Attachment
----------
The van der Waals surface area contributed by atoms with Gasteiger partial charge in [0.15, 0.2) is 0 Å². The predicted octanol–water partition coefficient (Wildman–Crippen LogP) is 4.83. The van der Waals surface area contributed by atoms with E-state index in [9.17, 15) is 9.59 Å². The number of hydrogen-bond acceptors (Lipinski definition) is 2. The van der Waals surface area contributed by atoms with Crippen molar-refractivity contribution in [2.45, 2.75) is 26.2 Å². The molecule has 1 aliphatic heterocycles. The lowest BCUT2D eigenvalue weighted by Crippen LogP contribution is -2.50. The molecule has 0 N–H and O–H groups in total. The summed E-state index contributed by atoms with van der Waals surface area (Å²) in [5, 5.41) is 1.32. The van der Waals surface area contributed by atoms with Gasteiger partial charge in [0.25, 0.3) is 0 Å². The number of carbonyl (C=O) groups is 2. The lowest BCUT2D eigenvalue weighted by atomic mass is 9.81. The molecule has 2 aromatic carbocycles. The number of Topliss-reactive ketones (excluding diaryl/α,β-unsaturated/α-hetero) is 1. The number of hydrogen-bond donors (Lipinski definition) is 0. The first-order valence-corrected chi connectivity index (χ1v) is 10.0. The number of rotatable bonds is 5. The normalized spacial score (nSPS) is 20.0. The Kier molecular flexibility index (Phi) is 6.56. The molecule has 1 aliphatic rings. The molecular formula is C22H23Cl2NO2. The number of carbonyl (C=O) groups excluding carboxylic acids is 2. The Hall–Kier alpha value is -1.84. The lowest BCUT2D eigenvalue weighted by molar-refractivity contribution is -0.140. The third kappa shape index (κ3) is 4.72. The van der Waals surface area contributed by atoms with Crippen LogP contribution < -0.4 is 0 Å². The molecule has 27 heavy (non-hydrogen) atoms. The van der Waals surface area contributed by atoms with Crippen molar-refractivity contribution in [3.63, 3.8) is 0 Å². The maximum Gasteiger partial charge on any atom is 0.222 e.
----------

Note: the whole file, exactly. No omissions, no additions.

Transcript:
The van der Waals surface area contributed by atoms with Gasteiger partial charge in [0.15, 0.2) is 0 Å². The predicted octanol–water partition coefficient (Wildman–Crippen LogP) is 4.83. The van der Waals surface area contributed by atoms with E-state index in [9.17, 15) is 9.59 Å². The number of hydrogen-bond acceptors (Lipinski definition) is 2. The van der Waals surface area contributed by atoms with Crippen molar-refractivity contribution in [2.45, 2.75) is 26.2 Å². The molecule has 1 aliphatic heterocycles. The lowest BCUT2D eigenvalue weighted by Crippen LogP contribution is -2.50. The molecule has 0 N–H and O–H groups in total. The summed E-state index contributed by atoms with van der Waals surface area (Å²) in [5, 5.41) is 1.32. The van der Waals surface area contributed by atoms with Gasteiger partial charge in [0.25, 0.3) is 0 Å². The number of carbonyl (C=O) groups is 2. The lowest BCUT2D eigenvalue weighted by atomic mass is 9.81. The molecule has 2 aromatic carbocycles. The number of Topliss-reactive ketones (excluding diaryl/α,β-unsaturated/α-hetero) is 1. The number of hydrogen-bond donors (Lipinski definition) is 0. The first-order valence-corrected chi connectivity index (χ1v) is 10.0. The number of rotatable bonds is 5. The normalized spacial score (nSPS) is 20.0. The Kier molecular flexibility index (Phi) is 6.56. The molecule has 1 aliphatic rings. The molecular formula is C22H23Cl2NO2. The number of carbonyl (C=O) groups excluding carboxylic acids is 2. The Hall–Kier alpha value is -1.84. The lowest BCUT2D eigenvalue weighted by molar-refractivity contribution is -0.140. The third kappa shape index (κ3) is 4.72. The van der Waals surface area contributed by atoms with Crippen LogP contribution < -0.4 is 0 Å². The molecule has 27 heavy (non-hydrogen) atoms. The van der Waals surface area contributed by atoms with Crippen molar-refractivity contribution in [3.63, 3.8) is 0 Å². The maximum Gasteiger partial charge on any atom is 0.222 e.